Tuesday, February 15, 2005

Valentine's Day

I have had an extraordinary day. Our shipment arrived yesterday. We had been warned the night before that six or the large boxes (all of which held a lot of smaller ones) were damaged, possibly by a forklift driver. They also looked as if they had been wet.

None of this was good news. I had a fortune in fabric in those boxes - and although it was insured - I knew that I couldn't replace it here. We had bought fifteen cases of Australian wine as wine orders take such a long time that it weemed wise to bring enough to cover six months of entertaining. I also had a lot of my precious quilts and could see Arabesque coming out of the boxes drenched in red wine or mouldy from rain.

All was well. The delivery arrived and was in cardboard boxes, the wooden outer containers were gone, in two trucks. A mob of men - well, five, but they were all moving fast swarmed into the house and stacked them in the entrance hall while we ticked numbers off on our lists.
All were present. They then shunted them into rooms to match the rooms we had labelled them in in Australia.

We will unpack them slowly over the next few weeks. About a quarter are already done. We hve had some minor breakages, but the quilts were fine, and all fabric boxes look dry. One bottle of red is a small libation for the gods and we were happy to lose only that.

Last night the Marriot gave a dinner for the diplomatic corps at the hotel on Zamalek. It was Valentine's Day - a huge thing here. Every shop with anything for sale which was red has for weeks been putting these things in the windows. all the dress shops are featuring bright red dresses, often evening gowns weighty with beading and fringes. The flower shops have nothing but roses and babies breath, confectionery shops have heart shaped scrlet-foil-covered boxes in high stacks on the display plinths.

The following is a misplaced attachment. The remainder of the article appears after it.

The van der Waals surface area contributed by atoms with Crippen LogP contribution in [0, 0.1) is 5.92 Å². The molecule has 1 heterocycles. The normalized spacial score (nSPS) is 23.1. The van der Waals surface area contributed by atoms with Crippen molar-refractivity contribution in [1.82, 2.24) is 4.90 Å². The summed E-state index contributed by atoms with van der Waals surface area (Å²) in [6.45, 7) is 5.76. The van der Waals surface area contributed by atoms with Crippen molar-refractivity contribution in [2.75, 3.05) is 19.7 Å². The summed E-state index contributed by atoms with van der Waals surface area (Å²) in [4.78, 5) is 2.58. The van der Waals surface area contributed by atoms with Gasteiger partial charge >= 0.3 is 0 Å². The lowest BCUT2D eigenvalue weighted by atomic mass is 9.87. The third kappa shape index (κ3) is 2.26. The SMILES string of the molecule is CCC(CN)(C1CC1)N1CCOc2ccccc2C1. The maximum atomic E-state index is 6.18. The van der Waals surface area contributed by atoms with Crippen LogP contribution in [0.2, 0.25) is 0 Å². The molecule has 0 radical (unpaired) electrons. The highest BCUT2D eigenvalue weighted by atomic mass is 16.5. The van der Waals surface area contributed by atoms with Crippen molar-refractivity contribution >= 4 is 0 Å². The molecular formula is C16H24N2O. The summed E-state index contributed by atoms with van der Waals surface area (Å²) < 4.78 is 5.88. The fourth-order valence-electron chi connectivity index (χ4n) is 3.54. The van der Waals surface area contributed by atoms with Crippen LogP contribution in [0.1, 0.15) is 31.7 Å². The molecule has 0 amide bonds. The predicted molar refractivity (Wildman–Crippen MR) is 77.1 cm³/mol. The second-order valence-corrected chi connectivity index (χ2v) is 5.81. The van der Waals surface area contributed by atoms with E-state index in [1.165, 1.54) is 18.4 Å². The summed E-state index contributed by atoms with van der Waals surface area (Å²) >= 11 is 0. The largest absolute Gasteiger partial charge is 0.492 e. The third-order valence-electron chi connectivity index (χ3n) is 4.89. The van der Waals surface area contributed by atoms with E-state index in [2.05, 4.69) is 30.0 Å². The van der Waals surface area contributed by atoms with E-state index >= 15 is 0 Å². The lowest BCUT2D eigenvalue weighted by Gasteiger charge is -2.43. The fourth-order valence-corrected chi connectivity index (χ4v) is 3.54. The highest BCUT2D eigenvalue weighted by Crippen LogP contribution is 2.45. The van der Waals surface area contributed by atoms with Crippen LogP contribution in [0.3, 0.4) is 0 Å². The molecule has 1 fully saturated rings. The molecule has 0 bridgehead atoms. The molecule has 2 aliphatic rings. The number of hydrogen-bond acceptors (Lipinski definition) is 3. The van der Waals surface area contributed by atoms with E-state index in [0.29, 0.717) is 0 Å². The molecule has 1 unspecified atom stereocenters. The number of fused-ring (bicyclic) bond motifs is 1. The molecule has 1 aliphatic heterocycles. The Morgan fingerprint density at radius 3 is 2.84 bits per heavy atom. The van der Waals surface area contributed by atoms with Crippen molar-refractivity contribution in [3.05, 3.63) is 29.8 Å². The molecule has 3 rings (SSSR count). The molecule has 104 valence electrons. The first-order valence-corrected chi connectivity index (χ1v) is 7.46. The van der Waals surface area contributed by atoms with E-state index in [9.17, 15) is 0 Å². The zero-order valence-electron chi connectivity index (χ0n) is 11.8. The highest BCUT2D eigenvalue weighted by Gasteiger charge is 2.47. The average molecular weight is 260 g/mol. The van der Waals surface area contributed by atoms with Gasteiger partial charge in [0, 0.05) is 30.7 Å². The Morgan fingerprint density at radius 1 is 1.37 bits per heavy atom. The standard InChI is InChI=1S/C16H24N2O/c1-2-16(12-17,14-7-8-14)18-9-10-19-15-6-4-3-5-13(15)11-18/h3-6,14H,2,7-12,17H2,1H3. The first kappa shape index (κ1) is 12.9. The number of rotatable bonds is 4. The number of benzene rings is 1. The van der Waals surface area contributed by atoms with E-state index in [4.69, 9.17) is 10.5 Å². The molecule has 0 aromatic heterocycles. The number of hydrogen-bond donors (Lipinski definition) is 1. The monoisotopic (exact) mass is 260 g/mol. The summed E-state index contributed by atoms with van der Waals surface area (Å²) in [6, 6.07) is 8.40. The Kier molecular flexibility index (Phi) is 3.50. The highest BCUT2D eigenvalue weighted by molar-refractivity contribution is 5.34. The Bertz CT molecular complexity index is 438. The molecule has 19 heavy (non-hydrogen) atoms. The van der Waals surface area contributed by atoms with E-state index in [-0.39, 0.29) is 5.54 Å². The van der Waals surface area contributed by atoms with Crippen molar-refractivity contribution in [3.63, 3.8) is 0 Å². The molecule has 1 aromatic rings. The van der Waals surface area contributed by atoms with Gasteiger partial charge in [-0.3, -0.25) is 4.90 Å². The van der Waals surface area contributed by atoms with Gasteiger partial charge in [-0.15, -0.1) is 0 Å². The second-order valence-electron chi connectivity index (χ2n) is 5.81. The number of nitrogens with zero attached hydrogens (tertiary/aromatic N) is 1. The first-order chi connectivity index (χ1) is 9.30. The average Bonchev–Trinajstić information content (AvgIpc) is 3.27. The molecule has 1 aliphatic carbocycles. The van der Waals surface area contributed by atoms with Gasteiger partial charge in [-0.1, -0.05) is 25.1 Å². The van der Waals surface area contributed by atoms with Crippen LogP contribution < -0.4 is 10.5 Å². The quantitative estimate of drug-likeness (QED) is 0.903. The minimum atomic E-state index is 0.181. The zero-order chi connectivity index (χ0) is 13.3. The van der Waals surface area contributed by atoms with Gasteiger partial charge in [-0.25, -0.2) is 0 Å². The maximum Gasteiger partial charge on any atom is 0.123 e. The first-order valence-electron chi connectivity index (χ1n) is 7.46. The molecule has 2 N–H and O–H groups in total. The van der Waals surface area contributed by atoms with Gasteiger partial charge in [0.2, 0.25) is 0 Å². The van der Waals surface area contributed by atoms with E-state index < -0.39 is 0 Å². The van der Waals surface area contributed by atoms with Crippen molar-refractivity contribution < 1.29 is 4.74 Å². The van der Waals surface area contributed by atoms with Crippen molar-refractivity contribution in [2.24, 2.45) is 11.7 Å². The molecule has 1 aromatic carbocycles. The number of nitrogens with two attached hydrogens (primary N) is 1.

We walked into the small ball room at the Marriot to find ourselves floating in space. The rooms were dark, with only the walls really lit. They had had a local artist paint the most amazing backdrops which covered the walls and windows - planets and moons - in closeup, with craters, and all on a midnight blue sky scattered with thousands of tiny light stars.

Every table (for eight) was a mass of glittering points of blue light which flowed down over the sides to the floor. They were covered with very deep blue cloths, then a deep covering of tiny Christmas lights all in blues - but with varying shades, then small glass chocks on the corners of the tables held a thick sheet of glass above the lights, and the table was set up on that. Deep blue glass plates allowed the lights to shine through, so it felt as if the superb food floated.

We ate a carpaccio of beef with rocket and pamesan, capers and oil gleaming on the surface, the most sumptous mushroom soup I have ever tasted, fillets of sole rolled and served in a cream sauce studded with prawns and served with multicoloured pasta, smoked lamb cutlets, tiny and totally lean, served with asparagus and potato, and then a large soup plate with a half inch deep creme brulee, faintly almond flavoured and strewn with fresh redcurrants, and wild berries.